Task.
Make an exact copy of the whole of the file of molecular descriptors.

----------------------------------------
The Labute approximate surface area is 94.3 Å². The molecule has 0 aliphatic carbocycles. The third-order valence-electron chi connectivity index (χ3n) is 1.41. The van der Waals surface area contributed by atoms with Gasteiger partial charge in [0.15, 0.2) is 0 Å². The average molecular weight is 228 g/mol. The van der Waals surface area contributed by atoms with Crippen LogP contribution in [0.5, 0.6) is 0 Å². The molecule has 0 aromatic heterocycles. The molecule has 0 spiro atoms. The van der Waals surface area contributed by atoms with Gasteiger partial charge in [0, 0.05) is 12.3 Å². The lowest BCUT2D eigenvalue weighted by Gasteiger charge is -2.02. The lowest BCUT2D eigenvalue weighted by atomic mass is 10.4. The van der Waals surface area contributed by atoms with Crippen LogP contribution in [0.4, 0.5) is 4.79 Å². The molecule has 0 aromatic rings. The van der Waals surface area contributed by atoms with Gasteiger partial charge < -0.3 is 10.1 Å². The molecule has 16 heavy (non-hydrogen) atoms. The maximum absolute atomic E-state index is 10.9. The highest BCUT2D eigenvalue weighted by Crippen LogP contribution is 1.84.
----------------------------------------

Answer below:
The Labute approximate surface area is 94.3 Å². The molecule has 0 aliphatic carbocycles. The third-order valence-electron chi connectivity index (χ3n) is 1.41. The van der Waals surface area contributed by atoms with Gasteiger partial charge in [0.15, 0.2) is 0 Å². The average molecular weight is 228 g/mol. The van der Waals surface area contributed by atoms with Crippen LogP contribution in [0.5, 0.6) is 0 Å². The molecule has 0 aromatic heterocycles. The molecule has 0 spiro atoms. The van der Waals surface area contributed by atoms with Gasteiger partial charge in [0, 0.05) is 12.3 Å². The lowest BCUT2D eigenvalue weighted by Gasteiger charge is -2.02. The lowest BCUT2D eigenvalue weighted by atomic mass is 10.4. The van der Waals surface area contributed by atoms with Crippen LogP contribution in [0.4, 0.5) is 4.79 Å². The molecule has 0 aromatic rings. The van der Waals surface area contributed by atoms with Gasteiger partial charge < -0.3 is 10.1 Å². The molecule has 16 heavy (non-hydrogen) atoms. The maximum absolute atomic E-state index is 10.9. The highest BCUT2D eigenvalue weighted by Crippen LogP contribution is 1.84.